With regard to muscle size, the thighs extend the length of the ilium, which is comparable to the length of the pectoral girdle or humerus.
Pterosaurs descended from hind limb leapers, such as Sharovipteryx, Longisquama and the basal pterosaur, MPUM 6009, all of which were speedy runners, able to balance bipedally over their toes. The thighs and femora were well designed for pushing off. Wings were built to flap, cling and swing back and forth during quadrupedal excursions. No propulsion vectors were provided by these forelimbs, only support (see GIF movie below). There is no olecranon process, as there is in the Desmodus, the vampire bat, to provided mechanical leverage for rapid extension under weight.
When kangaroos make their initial hop (before reaching top speed), their toes reach the heights of their ankles. It seems unlikely then that a pterosaur with much less leaping ability in the forelimbs, could do any better without wings to help.
|From a standing start in a no wind situation, several albatross perform a running take-off in the video at right. Note the amplitude and frequency of the wing beats. While a maginitude smaller than Pteranodon, the proportions of the bird and pterosaur were similar. The frequency of wingbeats would have been reduced due to the mass and momentum differences in the wings. Larger means slower. With a headwind, an albatross can take off from a standing start. Without a headwind, Pteranodon might have needed a running start.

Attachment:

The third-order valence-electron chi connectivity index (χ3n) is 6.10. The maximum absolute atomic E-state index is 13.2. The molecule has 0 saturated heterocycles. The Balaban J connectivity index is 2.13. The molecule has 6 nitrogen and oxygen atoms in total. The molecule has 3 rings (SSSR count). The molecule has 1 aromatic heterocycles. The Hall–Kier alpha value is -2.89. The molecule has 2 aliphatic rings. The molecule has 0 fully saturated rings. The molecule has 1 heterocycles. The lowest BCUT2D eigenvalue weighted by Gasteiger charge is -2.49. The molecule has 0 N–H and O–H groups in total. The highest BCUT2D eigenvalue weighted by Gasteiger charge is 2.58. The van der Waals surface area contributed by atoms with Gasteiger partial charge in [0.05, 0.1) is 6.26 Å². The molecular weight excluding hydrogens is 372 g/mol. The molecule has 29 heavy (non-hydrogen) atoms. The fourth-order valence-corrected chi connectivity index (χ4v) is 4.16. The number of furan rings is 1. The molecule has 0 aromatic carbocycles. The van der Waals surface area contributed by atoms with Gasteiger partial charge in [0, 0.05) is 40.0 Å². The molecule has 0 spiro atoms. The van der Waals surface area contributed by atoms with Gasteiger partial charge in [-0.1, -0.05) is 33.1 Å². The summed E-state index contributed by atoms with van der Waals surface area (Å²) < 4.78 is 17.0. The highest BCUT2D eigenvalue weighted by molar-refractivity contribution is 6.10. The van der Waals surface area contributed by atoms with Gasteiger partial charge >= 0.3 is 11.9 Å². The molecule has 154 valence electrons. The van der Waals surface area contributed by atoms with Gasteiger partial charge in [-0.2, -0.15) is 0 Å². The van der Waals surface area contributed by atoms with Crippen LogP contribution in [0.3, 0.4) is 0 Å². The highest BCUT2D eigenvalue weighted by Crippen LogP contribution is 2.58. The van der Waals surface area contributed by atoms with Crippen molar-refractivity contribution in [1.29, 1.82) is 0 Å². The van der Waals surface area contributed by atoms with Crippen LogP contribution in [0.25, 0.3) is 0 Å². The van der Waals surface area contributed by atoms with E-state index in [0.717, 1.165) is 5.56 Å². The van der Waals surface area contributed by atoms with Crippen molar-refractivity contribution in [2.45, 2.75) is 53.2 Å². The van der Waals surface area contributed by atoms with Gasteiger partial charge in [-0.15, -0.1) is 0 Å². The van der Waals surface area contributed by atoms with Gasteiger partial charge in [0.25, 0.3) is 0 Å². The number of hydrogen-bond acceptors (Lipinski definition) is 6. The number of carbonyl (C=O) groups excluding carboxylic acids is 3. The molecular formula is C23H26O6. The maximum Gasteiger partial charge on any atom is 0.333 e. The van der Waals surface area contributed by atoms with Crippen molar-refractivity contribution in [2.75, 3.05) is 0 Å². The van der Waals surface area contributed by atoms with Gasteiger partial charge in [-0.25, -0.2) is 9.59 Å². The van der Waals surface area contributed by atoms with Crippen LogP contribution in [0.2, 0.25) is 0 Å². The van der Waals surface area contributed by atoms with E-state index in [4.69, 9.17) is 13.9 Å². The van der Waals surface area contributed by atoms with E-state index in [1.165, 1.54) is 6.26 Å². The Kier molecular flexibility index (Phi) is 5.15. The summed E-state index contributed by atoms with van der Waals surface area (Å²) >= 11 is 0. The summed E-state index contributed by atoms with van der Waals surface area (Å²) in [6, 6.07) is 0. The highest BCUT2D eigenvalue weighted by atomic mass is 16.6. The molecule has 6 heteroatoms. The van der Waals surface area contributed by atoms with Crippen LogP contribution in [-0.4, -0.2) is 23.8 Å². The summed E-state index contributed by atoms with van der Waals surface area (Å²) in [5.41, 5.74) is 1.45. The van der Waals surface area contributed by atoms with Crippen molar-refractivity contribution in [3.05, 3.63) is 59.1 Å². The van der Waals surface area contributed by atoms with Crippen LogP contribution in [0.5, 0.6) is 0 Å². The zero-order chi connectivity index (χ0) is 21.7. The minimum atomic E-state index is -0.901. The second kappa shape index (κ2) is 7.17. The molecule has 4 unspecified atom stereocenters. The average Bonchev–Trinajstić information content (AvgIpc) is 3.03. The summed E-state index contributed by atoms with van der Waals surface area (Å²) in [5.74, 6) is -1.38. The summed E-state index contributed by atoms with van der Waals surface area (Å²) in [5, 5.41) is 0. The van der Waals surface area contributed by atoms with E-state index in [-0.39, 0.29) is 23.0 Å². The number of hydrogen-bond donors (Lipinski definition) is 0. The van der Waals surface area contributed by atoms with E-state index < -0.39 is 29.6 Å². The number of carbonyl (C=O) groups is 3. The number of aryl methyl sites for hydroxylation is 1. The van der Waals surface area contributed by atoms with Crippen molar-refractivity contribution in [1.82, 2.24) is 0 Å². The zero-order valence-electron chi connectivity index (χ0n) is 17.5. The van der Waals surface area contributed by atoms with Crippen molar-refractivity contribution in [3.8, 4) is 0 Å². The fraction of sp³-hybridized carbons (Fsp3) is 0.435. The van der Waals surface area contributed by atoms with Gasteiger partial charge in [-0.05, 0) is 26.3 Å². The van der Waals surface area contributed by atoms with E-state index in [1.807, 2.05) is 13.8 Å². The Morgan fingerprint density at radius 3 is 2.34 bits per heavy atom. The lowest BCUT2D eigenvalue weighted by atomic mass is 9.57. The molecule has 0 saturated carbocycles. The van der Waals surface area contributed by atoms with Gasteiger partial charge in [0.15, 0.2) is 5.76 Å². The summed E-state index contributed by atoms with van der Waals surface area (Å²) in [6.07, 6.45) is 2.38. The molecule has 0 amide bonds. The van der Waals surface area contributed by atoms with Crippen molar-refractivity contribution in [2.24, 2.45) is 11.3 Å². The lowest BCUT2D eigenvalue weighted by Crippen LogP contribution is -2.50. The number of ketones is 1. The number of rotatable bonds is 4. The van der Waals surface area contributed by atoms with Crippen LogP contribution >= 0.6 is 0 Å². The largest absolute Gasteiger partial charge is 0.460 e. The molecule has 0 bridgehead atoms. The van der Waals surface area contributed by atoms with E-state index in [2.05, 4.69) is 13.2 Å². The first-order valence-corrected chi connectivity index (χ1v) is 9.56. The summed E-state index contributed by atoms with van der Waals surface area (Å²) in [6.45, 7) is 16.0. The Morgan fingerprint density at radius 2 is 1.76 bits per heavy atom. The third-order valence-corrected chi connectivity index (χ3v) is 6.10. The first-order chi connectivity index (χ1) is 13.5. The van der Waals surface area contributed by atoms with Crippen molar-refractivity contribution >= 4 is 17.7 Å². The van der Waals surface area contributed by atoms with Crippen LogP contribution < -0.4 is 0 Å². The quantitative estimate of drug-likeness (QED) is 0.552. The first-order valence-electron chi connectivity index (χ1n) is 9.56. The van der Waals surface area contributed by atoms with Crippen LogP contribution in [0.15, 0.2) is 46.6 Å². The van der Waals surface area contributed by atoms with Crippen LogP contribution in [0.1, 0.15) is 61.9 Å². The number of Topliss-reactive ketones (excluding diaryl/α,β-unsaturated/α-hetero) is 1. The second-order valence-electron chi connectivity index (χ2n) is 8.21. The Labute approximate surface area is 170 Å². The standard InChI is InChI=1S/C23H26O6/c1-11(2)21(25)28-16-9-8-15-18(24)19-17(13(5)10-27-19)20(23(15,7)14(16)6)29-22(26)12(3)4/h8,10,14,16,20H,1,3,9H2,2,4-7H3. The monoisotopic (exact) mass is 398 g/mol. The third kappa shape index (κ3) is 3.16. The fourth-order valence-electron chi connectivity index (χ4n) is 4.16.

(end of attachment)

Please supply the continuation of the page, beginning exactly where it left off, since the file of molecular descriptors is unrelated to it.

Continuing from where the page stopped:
|As lizards with sprawling femora (see below), pterosaurs would have run iike lizards, perhaps during take-off. At right, in this video from the Bruce Jayne lab in Cincinnati, Ohio, a zebra-tailed lizard, Callisaurus draconoides, is shown running quadrupedally and later bipedally (Irschick and Jayne 1999). Note the heels never touch the ground. Note the incredble speeds: 5 m/sec or 11 mph. Note that footfalls occur every three body lengths. What could Pteranodon do? Due to its size, the frequency might have been reduced, but the speeds may have increased. We'll have to wait for running/takeoff footprints.
pterosaur.net/terrestrial locomotion Terrestrial locomotion in pterosaurs by Mark Witton
Witton reported, "First and foremost, Pteraichnus and its ichno-kin demonstrate to us that pterosaurs walked quadrupedally on digitigrade forelimbs and plantigrade hindlimbs.
Only partly true. Certain pterosaurs walked this way while beachcombing and footprints demonstrate this. Other pterosaurs did not walk quadrupedally as described by Peters (2000).